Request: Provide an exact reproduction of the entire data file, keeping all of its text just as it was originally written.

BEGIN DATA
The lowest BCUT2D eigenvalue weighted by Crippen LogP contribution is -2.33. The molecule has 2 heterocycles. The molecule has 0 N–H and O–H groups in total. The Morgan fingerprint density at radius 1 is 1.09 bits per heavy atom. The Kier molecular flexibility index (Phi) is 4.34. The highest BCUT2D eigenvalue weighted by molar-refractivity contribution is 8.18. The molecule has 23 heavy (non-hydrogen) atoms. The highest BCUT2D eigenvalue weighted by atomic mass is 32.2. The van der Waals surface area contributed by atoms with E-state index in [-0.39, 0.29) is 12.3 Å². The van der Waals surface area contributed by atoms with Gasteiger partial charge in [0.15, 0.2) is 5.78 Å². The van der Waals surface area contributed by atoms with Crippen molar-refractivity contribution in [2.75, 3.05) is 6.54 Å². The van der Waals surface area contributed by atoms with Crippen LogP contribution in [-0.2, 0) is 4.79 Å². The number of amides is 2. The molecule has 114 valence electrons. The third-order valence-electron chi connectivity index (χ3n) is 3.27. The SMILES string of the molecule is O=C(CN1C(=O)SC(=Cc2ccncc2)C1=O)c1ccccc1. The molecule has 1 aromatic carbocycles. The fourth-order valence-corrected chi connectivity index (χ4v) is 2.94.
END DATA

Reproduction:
The lowest BCUT2D eigenvalue weighted by Crippen LogP contribution is -2.33. The molecule has 2 heterocycles. The molecule has 0 N–H and O–H groups in total. The Morgan fingerprint density at radius 1 is 1.09 bits per heavy atom. The Kier molecular flexibility index (Phi) is 4.34. The highest BCUT2D eigenvalue weighted by molar-refractivity contribution is 8.18. The molecule has 23 heavy (non-hydrogen) atoms. The highest BCUT2D eigenvalue weighted by atomic mass is 32.2. The van der Waals surface area contributed by atoms with E-state index in [-0.39, 0.29) is 12.3 Å². The van der Waals surface area contributed by atoms with Gasteiger partial charge in [0.15, 0.2) is 5.78 Å². The van der Waals surface area contributed by atoms with Crippen molar-refractivity contribution in [2.75, 3.05) is 6.54 Å². The van der Waals surface area contributed by atoms with Crippen LogP contribution in [-0.2, 0) is 4.79 Å². The number of amides is 2. The molecule has 114 valence electrons. The third-order valence-electron chi connectivity index (χ3n) is 3.27. The SMILES string of the molecule is O=C(CN1C(=O)SC(=Cc2ccncc2)C1=O)c1ccccc1. The molecule has 1 aromatic carbocycles. The fourth-order valence-corrected chi connectivity index (χ4v) is 2.94.